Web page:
When the lab brings flavour to the kitchen

Javier Varela


David Chamorro, director of the Food Idea Lab, takes us on a taste journey through peptides, tryptophans, myrcenes and enhancers to push the boundaries of flavour

David Chamorro arrived at Fusión Alimentos de España in Madrid ready to turn the auditorium into a laboratory. "Peptides, flavour enhancers, technological sugars, protein hydrolysates, fats rich in omega-6... There are a lot of elements that haute cuisine does not use", he explained to the audience, which included the likes of Ferran Adrià and Jordi Roca, who were taking notes between their seats. From the Food Idea Lab, of which David is the director, they approach the latest advances and research applied by the food industry to make food tasty and addictive. "It's about bringing something terribly complex to something terribly mundane like food", he says.

There is one ingredient that reigns supreme in his work. "Taste is the key, and taste buds work with flavours”. From there, their taste journey is developed through flavour, using umami, but we wanted to go one step further with ribonucleotide, "which increases flavour by 15 to 20 times", or disodium guanylate, "which increases it by 25 times". This process also takes into account the sense of smell and its aromas. And this is where terpenes come in, "a large and diverse class of organic compounds derived from isoprene, a hydrocarbon with five carbon atoms," confessed Chamorro, who might as well have been explaining everything in a white coat instead of a jacket.

"There are more than 30,000 different terpenes, but we've chosen to focus on one, myrcene, which has a slightly grassy smell. It increases appetite and stimulates the sense of smell, so from the plate we start to touch the brain with stimuli that it will like”. Something similar happens with tryptophan, which "gives a feeling of satiety and well-being when we mix it with complex sugars because it produces insulin," he recalls.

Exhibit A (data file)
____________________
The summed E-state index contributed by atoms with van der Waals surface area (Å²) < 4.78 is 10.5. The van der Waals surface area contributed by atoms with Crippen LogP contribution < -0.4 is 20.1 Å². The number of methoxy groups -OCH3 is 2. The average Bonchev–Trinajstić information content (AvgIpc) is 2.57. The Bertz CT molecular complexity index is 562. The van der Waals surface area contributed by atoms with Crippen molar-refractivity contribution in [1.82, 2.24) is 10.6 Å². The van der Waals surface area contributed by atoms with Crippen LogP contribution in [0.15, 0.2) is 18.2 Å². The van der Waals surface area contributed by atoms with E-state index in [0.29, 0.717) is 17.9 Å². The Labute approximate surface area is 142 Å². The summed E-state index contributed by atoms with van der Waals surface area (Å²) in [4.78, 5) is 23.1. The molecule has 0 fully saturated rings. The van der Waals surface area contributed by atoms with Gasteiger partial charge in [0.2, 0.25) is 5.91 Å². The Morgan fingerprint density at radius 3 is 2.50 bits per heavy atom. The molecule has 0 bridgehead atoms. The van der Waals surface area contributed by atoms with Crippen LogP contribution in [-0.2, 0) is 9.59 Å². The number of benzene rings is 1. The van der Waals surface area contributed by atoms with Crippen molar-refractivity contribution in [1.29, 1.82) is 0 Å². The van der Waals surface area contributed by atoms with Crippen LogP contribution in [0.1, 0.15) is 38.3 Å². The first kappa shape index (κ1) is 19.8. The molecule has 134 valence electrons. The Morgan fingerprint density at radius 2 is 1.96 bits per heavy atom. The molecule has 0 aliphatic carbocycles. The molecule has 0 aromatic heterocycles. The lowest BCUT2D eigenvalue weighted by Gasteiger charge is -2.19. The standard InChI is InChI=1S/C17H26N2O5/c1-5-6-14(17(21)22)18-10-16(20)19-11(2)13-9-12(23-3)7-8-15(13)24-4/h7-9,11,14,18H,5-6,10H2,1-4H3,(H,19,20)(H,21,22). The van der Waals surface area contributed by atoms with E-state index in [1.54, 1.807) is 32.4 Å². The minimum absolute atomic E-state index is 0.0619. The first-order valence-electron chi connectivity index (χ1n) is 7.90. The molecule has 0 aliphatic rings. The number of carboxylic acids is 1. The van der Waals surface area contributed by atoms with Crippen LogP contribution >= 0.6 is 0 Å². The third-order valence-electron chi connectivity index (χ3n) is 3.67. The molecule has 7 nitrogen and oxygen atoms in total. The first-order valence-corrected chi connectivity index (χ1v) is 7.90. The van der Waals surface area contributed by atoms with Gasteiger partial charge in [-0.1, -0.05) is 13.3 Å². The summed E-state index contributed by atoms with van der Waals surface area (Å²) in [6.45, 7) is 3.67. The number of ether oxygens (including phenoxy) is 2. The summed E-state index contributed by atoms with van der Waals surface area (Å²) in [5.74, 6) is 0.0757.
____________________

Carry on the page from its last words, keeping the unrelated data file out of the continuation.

The journey through the laboratory took the Food Idea Lab team to the gut, because not all fats produce the same sensations in the body, and this may be one of the reasons why large industries use "oils rich in omega 6, such as soya or corn oil". The search for flavour continues with opiates, "which can be extracted from dairy products, green leaves, gluten, soya or meat", and Chamorro recalls their legal use in cooking.

The visual factor

To all this we must add other factors such as the visual, "we like red, yellow or purple foods more", the olfactory ("we all like the smell of freshly baked bread, coffee or chocolate") and the gustatory ("umami, the salty and sweet dominates over the sour or bitter"), before focusing on his big bet "and the great unknowns of the kitchen, the peptides". "A peptide is nothing more than a protein broken down to produce flavour, either by fermentation or by a physical or chemical process".

With their work, they have created different peptides (FIL1, FIL2, FIL3) that can be used by any professional, incorporating them into their recipes "to give meaty, kokumi or metallic liver flavours to any food without using animal proteins", Chamorro revealed. One of these is the 'Delicious Peptide', "which has no specific taste but gives a delicious sensation", and the 'Beef Peptide', "which gives a sensation in the mouth similar to that of beef proteins". A whole journey through the laboratory to increase the addictive stimuli and push the boundaries of taste.






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